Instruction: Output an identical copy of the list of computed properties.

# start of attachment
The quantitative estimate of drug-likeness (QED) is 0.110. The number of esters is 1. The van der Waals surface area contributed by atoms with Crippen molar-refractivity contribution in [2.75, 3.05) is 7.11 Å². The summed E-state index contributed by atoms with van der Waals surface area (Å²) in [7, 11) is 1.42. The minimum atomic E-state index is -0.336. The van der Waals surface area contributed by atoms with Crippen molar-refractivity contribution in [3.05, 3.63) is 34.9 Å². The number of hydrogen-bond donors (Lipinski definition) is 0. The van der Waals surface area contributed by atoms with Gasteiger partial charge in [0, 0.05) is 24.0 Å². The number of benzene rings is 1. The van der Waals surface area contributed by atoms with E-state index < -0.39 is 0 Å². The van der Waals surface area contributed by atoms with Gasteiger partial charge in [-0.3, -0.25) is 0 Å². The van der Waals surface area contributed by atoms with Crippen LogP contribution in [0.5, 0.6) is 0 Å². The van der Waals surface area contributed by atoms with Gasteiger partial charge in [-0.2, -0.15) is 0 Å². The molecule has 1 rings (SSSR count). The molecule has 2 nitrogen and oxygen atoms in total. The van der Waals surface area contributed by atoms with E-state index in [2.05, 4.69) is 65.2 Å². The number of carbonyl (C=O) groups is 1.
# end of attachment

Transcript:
The quantitative estimate of drug-likeness (QED) is 0.110. The number of esters is 1. The van der Waals surface area contributed by atoms with Crippen molar-refractivity contribution in [2.75, 3.05) is 7.11 Å². The summed E-state index contributed by atoms with van der Waals surface area (Å²) in [7, 11) is 1.42. The minimum atomic E-state index is -0.336. The van der Waals surface area contributed by atoms with Crippen molar-refractivity contribution in [3.05, 3.63) is 34.9 Å². The number of hydrogen-bond donors (Lipinski definition) is 0. The van der Waals surface area contributed by atoms with Gasteiger partial charge in [0, 0.05) is 24.0 Å². The number of benzene rings is 1. The van der Waals surface area contributed by atoms with E-state index < -0.39 is 0 Å². The van der Waals surface area contributed by atoms with Gasteiger partial charge in [-0.3, -0.25) is 0 Å². The van der Waals surface area contributed by atoms with Crippen LogP contribution in [0.5, 0.6) is 0 Å². The van der Waals surface area contributed by atoms with Gasteiger partial charge in [-0.2, -0.15) is 0 Å². The molecule has 1 rings (SSSR count). The molecule has 2 nitrogen and oxygen atoms in total. The van der Waals surface area contributed by atoms with E-state index in [2.05, 4.69) is 65.2 Å². The number of carbonyl (C=O) groups is 1.